adoptionist


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Related to adoptionist: Subordinationism, kenoticism, Macedonianism, Apollinarianism, arianist

adoptionist

(əˈdɒpʃənɪst)
n
someone who believes in adoptionism
References in periodicals archive ?
He covers Alcuin's formation and reputation; the adoptionist crisis; mission, episcopy, and monarchy; the Bible; prayer; education; and poetry.
The main point on the agenda of the Council, apart from Horos' adoptionist heresy, was the discussion of the Nicaean concluding decree: (9) The Council of Frankfurt opposed the sacramental charge of the icons which is still found today in Orthodox cults where images are thought to mediate the presence of God.
Thus, making continuous references to proximate developments in Islam, Brown elaborates the adoptionist theology of the Ebionites, their federal universalism, their critique of kingship as of the temple priesthood, and their notion of baptism as the primary emblem of purification rather than redemptive sacrifice--all with a view to understanding, with Schoeps, the world-historical "paradox" by which "Jewish Christianity indeed disappeared within the Christian church, but was preserved in Islam" (27).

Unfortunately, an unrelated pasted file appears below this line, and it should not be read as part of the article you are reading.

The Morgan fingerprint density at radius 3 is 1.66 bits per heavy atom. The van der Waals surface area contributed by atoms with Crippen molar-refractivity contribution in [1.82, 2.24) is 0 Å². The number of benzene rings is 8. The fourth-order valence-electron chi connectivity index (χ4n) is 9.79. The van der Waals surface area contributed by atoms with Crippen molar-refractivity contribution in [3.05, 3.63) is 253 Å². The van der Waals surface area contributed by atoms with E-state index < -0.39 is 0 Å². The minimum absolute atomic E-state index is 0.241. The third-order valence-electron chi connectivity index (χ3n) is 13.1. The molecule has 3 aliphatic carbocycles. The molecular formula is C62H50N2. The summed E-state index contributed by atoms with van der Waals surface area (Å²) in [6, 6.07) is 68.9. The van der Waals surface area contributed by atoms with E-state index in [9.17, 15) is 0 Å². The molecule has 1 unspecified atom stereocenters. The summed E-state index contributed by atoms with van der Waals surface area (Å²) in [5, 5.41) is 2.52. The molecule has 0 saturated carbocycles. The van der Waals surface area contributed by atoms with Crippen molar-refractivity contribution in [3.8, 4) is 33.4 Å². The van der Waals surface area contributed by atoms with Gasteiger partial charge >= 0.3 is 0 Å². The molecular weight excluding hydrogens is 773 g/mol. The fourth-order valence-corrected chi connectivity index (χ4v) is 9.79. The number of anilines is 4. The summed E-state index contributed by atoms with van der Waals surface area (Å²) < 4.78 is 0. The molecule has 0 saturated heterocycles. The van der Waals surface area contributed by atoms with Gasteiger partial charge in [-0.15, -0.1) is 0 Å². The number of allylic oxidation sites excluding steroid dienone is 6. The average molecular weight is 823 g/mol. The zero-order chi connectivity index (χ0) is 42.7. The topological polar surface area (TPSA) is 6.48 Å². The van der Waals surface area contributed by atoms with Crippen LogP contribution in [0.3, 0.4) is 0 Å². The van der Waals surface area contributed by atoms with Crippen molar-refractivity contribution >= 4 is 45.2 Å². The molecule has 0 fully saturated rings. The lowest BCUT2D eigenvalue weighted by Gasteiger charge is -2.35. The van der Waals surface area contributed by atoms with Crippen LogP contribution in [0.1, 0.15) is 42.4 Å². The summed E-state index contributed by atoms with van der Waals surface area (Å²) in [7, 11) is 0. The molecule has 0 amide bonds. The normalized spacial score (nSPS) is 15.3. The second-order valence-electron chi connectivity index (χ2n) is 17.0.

Strange as it may seem to some readers, the rather structured Roukema approved both the adoptionist and the catholic Christology.
This development meant that the scope of the implicit "human rights exception" in Hape could well be expanded in the future, as the adoptionist approach maximizes the space for the fluid, and ever-evolving, international customary law.
finds that Rahner loses Jesus' humanity as the locus of salvation and that Pannenberg's Christology is adoptionist.
Historically, Calvinists have tended to favor an adoptionist Christology described by Paul as Christ's "self-emptying" (kenosis) in his letter to the Philippi.
Victor also excommunicated Theodotus of Byzantium, the leader of the Adoptionist group that taught that Jesus was not the real son of God, but only God's 'adopted' son," McBrien adds, showing how rough Victor ruled the roost.
De Wolfe tells us that the first Christology was adoptionist.
This kenotic description is paralleled by an adoptionist stance as he progressively comes into his own, claiming what is rightly his.
Although Dunn admits that the unifying faith of Christianity later found its expression in the creedal doctrines of the Trinity and Incarnation, the formula that he uses to express the core belief of early Christians, Jesus-the-man-now-exalted, is perplexingly adoptionist and warrants more serious justification than is accorded in his article.
Laurence DeWolfe tells us quite dogmatically that the first Christology was adoptionist.